Saturday, December 2, 2017


True story. This past Tuesday morning, on the way back from saying mass for the Benedictine Sisters, I stopped to get gas. As I sat behind the wheel waiting for the attendant, a woman in shabby clothes shuffled up to my window. I rolled it halfway down and said, “Hi!”

“Excuse me sir, but could you give me fifty cent. I’m tryin’ to get me some breakfast.”
“What’s your name?” I ask.
“Are you from Newark?

We begin to chat, waiting for the attendant to arrive. She tells me about her mother, who has Alzheimer’s, and about her own appointment with a doctor at the hospital. I interrupt our dialogue to tell the gas station attendant how much gas I want. By this time I’ve decided that Ann is telling me the truth, and really does need some help. So I pass her two dollars through the window, saying, “Here, Anne. I hope this will help.” Then I add, as I always do, “Pray for me, okay.”

She immediately begins praying out loud, “Lord, we bless you and thank you for this new day. Please keep us safe, and give us all the blessings we need. In Jesus name I pray. Amen.”

This is the third time that this has happened, and always with a woman: After giving a person on the street a little money, I ask them to pray for me, and they immediately start to pray out loud, right on the street (or, in this case, right next to the gasoline pump).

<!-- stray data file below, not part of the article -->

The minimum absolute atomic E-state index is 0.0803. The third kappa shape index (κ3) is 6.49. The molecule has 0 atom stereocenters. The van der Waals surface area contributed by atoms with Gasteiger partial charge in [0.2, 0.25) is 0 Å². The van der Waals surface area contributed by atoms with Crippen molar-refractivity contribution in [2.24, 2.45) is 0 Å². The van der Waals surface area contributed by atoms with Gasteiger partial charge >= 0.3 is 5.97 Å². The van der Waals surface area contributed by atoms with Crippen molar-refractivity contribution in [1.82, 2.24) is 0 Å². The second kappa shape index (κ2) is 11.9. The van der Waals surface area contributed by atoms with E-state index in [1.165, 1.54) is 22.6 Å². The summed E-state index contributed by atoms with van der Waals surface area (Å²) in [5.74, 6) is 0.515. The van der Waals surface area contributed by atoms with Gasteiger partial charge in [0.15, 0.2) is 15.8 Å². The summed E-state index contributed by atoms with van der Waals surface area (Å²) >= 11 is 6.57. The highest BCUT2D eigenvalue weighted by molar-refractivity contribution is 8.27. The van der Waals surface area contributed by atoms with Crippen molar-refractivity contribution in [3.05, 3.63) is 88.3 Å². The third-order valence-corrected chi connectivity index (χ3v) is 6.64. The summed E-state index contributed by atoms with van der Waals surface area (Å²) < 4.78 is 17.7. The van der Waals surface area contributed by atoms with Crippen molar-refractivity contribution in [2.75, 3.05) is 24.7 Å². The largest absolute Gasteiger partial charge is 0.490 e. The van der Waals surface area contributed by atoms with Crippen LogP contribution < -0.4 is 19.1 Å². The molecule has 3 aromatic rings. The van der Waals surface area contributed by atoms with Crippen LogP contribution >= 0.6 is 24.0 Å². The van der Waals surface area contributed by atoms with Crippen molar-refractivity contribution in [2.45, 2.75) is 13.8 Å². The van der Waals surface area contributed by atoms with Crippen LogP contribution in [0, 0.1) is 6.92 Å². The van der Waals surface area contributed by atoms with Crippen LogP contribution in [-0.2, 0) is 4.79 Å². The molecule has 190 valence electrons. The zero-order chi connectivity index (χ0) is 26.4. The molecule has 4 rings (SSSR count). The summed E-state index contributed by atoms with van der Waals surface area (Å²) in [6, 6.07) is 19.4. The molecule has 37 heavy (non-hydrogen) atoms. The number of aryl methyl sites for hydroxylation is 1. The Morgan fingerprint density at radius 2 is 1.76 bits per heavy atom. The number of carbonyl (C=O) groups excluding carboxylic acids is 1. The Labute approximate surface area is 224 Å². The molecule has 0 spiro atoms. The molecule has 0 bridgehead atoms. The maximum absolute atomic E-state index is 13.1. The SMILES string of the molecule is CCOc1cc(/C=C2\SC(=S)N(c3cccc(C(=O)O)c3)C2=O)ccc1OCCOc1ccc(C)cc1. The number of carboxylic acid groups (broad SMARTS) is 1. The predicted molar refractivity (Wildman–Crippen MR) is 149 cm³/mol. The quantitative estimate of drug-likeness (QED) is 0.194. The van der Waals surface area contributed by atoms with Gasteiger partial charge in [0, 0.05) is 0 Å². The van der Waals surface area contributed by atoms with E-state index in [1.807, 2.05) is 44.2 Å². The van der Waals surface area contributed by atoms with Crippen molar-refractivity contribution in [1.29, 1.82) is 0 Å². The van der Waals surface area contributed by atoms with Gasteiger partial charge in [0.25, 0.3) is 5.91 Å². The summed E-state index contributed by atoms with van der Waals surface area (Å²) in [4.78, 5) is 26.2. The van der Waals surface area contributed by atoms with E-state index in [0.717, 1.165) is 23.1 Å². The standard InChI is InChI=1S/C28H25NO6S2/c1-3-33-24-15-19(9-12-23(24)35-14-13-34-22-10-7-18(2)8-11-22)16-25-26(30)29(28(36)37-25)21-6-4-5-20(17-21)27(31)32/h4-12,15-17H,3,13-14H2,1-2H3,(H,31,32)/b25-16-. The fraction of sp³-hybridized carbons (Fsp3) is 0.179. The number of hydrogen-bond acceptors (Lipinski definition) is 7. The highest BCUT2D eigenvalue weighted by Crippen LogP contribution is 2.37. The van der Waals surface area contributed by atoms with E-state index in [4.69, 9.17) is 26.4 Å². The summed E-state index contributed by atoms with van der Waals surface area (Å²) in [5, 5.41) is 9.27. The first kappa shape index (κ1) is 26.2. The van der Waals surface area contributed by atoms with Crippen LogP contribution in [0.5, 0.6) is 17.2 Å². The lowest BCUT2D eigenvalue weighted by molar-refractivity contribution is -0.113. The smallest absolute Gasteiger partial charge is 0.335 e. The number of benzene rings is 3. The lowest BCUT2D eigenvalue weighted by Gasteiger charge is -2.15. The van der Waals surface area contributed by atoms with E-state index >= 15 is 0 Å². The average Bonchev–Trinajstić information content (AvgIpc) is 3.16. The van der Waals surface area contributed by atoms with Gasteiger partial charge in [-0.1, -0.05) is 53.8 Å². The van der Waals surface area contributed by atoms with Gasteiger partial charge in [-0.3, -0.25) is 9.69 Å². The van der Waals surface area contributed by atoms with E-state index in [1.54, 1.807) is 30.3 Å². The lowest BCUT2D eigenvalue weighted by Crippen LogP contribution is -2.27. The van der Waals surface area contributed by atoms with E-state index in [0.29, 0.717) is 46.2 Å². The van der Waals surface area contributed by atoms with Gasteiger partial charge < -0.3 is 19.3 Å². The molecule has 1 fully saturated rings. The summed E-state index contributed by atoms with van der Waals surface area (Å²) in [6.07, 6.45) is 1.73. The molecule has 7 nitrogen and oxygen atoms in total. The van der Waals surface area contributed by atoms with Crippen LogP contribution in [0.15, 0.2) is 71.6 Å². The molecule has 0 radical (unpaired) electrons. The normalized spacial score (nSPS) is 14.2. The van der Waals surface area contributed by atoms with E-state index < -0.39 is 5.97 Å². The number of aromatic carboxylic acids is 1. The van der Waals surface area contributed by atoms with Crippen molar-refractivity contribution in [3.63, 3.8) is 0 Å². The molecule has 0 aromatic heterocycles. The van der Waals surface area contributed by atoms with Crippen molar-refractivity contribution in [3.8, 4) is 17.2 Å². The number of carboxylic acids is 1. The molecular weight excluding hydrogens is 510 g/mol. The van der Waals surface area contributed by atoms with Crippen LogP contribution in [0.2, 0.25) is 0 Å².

I pay the attendant, under the watchful eye of Ann, who then says, in a concerned tone of voice: ‘Now lock your door, and close your window. There’s some bad people that hang around here. Lock your door!”

I thank her for her concern, and we trade waves as I drive away. The rest of the way home I keep thinking about why these women always respond immediately to a request for prayers. Normally, when you ask someone “Please pray for me,” they respond with a polite promise to do so at some undetermined time in the future.  

I conclude that there are at least two reasons for this immediate response. First, because for them prayer is way too important to be postponed; maybe they realize how tenuous their position in life is, and they rely very consciously and constantly on God’s help. So why would you say, “Well, I’ll pray later on, but not now.” A second reason might be this, a very timely thought for the First Sunday of Advent: You never know if you’re going to be alive tomorrow, so you better get it done now.
The readings for this Sunday, December 3, the first Sunday of Advent, all have the theme, “Stay awake, be watchful, for you know not the day or the hour!”

For Ann, those words sound like good practical advice. She gives the same advice to others: “Close your car window! Lock your door, because you never know…”

As we begin the season of watchful waiting, I hope that some of Ann’s attitude of careful awareness will wear off on me. Maybe I won’t put off prayer times, for example, or maybe I’ll just be a little more aware during this Advent season, that this could be my last Advent.  To us comfortable folks, that sounds morbid and pessimistic, but maybe Ann’s attitude is more realistic. Maybe she’s onto something.

Have a blessed Advent!

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